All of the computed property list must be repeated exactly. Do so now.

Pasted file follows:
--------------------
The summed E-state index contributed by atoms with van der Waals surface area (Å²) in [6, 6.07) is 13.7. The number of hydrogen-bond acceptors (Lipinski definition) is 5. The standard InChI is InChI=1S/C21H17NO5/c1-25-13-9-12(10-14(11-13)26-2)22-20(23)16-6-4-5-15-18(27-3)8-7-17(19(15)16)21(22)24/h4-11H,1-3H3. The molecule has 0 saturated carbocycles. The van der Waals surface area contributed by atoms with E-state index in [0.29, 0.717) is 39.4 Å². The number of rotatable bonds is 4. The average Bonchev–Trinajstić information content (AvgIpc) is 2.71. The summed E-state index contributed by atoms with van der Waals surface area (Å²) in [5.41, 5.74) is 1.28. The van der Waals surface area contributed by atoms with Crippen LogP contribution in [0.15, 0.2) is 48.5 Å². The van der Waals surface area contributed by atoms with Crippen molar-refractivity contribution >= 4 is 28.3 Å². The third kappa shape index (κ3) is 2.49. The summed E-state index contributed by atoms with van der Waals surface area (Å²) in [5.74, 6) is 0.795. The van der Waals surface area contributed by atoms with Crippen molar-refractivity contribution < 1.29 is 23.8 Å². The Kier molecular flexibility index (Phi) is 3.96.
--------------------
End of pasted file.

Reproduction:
The summed E-state index contributed by atoms with van der Waals surface area (Å²) in [6, 6.07) is 13.7. The number of hydrogen-bond acceptors (Lipinski definition) is 5. The standard InChI is InChI=1S/C21H17NO5/c1-25-13-9-12(10-14(11-13)26-2)22-20(23)16-6-4-5-15-18(27-3)8-7-17(19(15)16)21(22)24/h4-11H,1-3H3. The molecule has 0 saturated carbocycles. The van der Waals surface area contributed by atoms with E-state index in [0.29, 0.717) is 39.4 Å². The number of rotatable bonds is 4. The average Bonchev–Trinajstić information content (AvgIpc) is 2.71. The summed E-state index contributed by atoms with van der Waals surface area (Å²) in [5.41, 5.74) is 1.28. The van der Waals surface area contributed by atoms with Crippen LogP contribution in [0.15, 0.2) is 48.5 Å². The van der Waals surface area contributed by atoms with Crippen molar-refractivity contribution >= 4 is 28.3 Å². The third kappa shape index (κ3) is 2.49. The summed E-state index contributed by atoms with van der Waals surface area (Å²) in [5.74, 6) is 0.795. The van der Waals surface area contributed by atoms with Crippen molar-refractivity contribution < 1.29 is 23.8 Å². The Kier molecular flexibility index (Phi) is 3.96.